Illinois VCs Lobby to Nix State Investments in Start-ups

The IVCA, on the other hand, encourages state investments in privately managed fund of funds – presumably, the proposed Illinois Opportunity Fund – a program backed by the governor that would incent participating firms to make local investments. A fund of funds is collection of money from other private equity funds.

The only people investing to make a difference now is the IDFA.
– Tom Churchwell, managing director of ARCH Development Partners and IVCA member
“The IVCA supports a professionally managed fund of funds that will be invested in Illinois-based private equity firms,” said IVCA President Jim Downing, who worked for IDFA prior to co-founding the IVCA in 2000. “We do not support direct investing or co-investing by the state.”

A spokesperson for Sen. Obama told ePrairie that Bill 1426 would not pass as currently constructed. The bill’s intent, rather, is to “raise the profile” of how the state manages the venture capital process.

One notorious case in point is a $300,000 investment IDFA made in early 2001. WanderOn, which billed itself as a business-to-business marketplace for the bicycle industry, collected money from the IDFA several months after the company essentially ceased to operate.

Since 1983, however, the state has invested in 29 companies and six fund of funds through the IDFA. The $14 million invested by the IDFA has preceded more than $140 million in follow-on investments, according to IDFA executive director Pat Rea.

Rea says the IDFA will follow whatever mandate is imposed by the state. He added: “We are a creature of the state. We follow the directions of the governor and the legislature,” Rea said. “Whatever the state wants us to do, we will do to the best of our ability.”

Chicago-based zuChem, a biotech firm that develops specialized sugars for the food and pharmaceutical industries, is among the IDFA’s most recent investments. In addition to the $500,000 it raised from Chicago-based ARCH Development Partners in its first round of financing, ZuChem received nearly the $300,000 maximum the IDFA invests in seed-stage companies.

Ray Willis, vice president of operations at ZuChem, acknowledges that raising money from state agencies “takes a little longer,” adding that he would support a privately managed alternative for accessing seed-stage funding. However, Willis says the IDFA’s support has been crucial to his company’s growth and questions when an alternative would be in place.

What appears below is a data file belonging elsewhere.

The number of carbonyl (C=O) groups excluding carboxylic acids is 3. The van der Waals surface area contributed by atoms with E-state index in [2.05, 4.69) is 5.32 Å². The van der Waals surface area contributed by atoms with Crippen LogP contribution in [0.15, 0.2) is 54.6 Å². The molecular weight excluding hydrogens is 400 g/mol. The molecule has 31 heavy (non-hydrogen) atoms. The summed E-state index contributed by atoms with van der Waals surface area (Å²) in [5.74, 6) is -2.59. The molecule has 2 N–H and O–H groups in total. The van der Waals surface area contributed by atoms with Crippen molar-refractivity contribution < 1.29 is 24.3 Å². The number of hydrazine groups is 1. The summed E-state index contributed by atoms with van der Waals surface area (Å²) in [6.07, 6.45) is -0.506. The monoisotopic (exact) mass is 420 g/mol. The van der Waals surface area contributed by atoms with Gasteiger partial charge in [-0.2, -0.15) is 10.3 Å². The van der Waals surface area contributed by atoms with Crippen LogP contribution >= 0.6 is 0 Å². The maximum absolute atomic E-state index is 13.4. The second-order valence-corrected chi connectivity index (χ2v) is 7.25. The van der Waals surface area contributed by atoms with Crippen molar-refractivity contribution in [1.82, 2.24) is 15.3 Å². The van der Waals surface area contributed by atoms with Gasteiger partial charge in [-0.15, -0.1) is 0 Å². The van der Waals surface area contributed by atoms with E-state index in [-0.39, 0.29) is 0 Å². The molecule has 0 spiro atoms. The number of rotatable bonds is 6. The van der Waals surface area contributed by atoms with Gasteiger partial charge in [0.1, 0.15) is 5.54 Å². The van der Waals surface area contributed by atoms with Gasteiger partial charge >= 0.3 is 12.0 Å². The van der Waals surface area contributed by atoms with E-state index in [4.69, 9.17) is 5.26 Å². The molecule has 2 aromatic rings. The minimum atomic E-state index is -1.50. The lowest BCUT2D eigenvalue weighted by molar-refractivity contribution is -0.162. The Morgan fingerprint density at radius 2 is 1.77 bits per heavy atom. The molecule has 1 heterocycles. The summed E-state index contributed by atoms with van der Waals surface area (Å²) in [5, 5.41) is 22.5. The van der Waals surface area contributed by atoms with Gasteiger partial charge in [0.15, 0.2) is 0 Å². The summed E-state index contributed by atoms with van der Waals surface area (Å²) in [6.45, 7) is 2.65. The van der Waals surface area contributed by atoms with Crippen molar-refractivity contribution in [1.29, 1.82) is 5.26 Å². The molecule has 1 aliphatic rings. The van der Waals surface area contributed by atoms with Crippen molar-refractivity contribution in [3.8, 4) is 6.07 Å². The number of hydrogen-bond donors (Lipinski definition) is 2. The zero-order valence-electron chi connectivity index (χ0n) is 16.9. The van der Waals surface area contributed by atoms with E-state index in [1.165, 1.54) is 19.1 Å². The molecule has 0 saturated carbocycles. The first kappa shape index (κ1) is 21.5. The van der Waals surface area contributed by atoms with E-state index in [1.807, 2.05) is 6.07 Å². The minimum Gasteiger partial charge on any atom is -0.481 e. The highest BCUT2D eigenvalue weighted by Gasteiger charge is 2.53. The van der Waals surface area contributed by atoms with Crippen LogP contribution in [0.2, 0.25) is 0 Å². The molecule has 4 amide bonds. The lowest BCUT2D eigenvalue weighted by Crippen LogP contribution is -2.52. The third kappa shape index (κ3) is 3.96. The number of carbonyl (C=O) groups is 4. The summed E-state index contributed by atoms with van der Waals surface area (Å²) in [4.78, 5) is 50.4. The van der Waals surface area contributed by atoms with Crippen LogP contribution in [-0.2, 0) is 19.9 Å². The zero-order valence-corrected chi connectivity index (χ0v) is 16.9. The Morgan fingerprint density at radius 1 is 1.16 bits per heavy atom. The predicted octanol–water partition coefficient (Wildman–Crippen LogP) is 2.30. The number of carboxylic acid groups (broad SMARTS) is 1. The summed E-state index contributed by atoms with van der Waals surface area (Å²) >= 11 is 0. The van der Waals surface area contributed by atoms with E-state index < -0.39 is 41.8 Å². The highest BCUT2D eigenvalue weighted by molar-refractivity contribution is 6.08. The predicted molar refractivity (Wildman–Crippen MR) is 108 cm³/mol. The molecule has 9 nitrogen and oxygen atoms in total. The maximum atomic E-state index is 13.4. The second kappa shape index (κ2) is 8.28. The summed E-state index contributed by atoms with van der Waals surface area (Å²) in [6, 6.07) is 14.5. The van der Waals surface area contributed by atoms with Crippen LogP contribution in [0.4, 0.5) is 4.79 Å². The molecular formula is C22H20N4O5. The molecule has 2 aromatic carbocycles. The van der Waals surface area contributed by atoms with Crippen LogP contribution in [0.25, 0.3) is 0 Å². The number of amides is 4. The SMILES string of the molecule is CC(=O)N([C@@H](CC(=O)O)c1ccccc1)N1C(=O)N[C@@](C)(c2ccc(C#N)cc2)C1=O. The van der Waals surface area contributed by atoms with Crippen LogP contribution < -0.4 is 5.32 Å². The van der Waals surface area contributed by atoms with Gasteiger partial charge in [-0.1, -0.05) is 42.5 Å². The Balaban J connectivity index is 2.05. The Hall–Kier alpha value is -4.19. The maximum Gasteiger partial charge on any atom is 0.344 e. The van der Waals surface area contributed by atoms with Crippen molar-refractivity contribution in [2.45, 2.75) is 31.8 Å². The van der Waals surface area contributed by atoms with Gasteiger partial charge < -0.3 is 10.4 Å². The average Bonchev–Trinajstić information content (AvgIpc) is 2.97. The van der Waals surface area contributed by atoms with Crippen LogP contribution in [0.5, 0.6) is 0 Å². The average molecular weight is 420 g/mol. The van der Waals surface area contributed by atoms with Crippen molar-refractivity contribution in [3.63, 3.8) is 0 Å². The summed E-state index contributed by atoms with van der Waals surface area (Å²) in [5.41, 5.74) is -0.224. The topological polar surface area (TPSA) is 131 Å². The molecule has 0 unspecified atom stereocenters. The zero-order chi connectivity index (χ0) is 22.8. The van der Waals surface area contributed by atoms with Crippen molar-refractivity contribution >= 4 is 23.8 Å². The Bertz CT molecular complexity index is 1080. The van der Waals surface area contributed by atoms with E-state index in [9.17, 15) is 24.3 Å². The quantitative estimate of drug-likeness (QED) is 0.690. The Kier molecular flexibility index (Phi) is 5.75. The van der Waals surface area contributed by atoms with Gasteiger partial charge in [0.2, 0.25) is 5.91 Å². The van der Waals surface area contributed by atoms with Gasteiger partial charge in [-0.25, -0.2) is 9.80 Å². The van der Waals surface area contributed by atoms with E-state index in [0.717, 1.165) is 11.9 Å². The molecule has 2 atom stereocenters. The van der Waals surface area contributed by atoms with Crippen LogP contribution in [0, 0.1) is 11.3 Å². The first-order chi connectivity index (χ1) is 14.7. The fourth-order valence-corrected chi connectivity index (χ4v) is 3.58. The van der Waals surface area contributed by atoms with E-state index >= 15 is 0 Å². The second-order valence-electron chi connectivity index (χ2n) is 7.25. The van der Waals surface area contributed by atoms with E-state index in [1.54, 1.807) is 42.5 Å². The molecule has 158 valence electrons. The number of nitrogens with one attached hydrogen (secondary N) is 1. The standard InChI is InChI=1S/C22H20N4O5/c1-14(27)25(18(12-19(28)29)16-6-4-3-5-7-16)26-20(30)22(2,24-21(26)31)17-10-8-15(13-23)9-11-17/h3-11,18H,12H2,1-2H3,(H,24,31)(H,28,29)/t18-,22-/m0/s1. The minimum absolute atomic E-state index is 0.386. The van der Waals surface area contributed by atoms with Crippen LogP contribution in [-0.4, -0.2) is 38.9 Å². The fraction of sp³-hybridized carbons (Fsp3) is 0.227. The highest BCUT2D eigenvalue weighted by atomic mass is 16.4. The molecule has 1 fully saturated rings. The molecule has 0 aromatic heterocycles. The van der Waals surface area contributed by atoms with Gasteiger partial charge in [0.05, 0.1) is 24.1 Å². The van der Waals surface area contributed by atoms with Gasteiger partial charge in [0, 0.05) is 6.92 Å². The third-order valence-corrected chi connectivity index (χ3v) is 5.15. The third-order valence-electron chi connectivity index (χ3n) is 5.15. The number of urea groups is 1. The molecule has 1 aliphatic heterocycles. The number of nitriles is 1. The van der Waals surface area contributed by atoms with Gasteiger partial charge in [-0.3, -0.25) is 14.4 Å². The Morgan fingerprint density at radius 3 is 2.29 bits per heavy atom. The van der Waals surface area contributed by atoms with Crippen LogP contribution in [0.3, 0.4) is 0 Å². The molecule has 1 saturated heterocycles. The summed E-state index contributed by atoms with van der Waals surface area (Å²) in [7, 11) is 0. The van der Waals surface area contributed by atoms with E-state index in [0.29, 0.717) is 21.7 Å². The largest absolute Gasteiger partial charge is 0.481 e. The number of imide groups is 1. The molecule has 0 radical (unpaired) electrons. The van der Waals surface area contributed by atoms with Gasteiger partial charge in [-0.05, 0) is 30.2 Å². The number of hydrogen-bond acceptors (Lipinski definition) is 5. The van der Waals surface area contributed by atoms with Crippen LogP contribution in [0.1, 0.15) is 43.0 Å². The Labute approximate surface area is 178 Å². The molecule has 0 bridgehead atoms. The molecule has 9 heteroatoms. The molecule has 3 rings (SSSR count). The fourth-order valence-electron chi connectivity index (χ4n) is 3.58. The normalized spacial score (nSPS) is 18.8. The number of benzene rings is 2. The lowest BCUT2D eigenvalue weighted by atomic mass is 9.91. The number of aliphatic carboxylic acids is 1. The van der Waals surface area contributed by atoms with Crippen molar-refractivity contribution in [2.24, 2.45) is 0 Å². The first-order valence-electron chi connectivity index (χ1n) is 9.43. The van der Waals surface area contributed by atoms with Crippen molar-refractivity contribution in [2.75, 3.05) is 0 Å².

“I am not opposed to new ideas for venture capital firms and how they relate to the state,” Willis said. “I would hate to disrupt what has been a good history for most of the companies that have dealt with the IDFA.”

ZuChem is one of eight companies that have received funding from both the IDFA and ARCH Development Partners. ARCH is a privately managed fund committed to seed and early stage investment opportunities in the Midwest.

ARCH managing partner Tom Churchwell, who is a member of the IVCA, would also welcome an alternative to IDFA but fears that entrepreneurs and early stage investors would currently suffer if the IDFA were prohibited to make investments.

“The only people investing to make a difference now is the IDFA,” Churchwell said. “When and if there are programs in place that seriously incent seed and early stage investing that would do the same work the IDFA program does, then by all means replace it. But right now, nothing is happening.”

David Wilhelm, a venture capitalist with close ties to the Blagojevich administration, announced last week at an industry event that the Opportunity Fund would not make its first investment for at least one year. Tom Thornton and John Maxson, both of the Illinois Coalition (which co-manages investments with the IDFA), expected to visit with Sen. Oboma on March 4. Sen. Oboma sits on the coalition’s board of directors.

The Illinois Coalition supports the Opportunity Fund, which also encourages investments in minority-run companies and start-ups based in rural and lower-income parts of the state. Still, can a cash-strapped state afford to fund both the IDFA and the Opportunity Fund? If not, when would you pull one in favor of the other?

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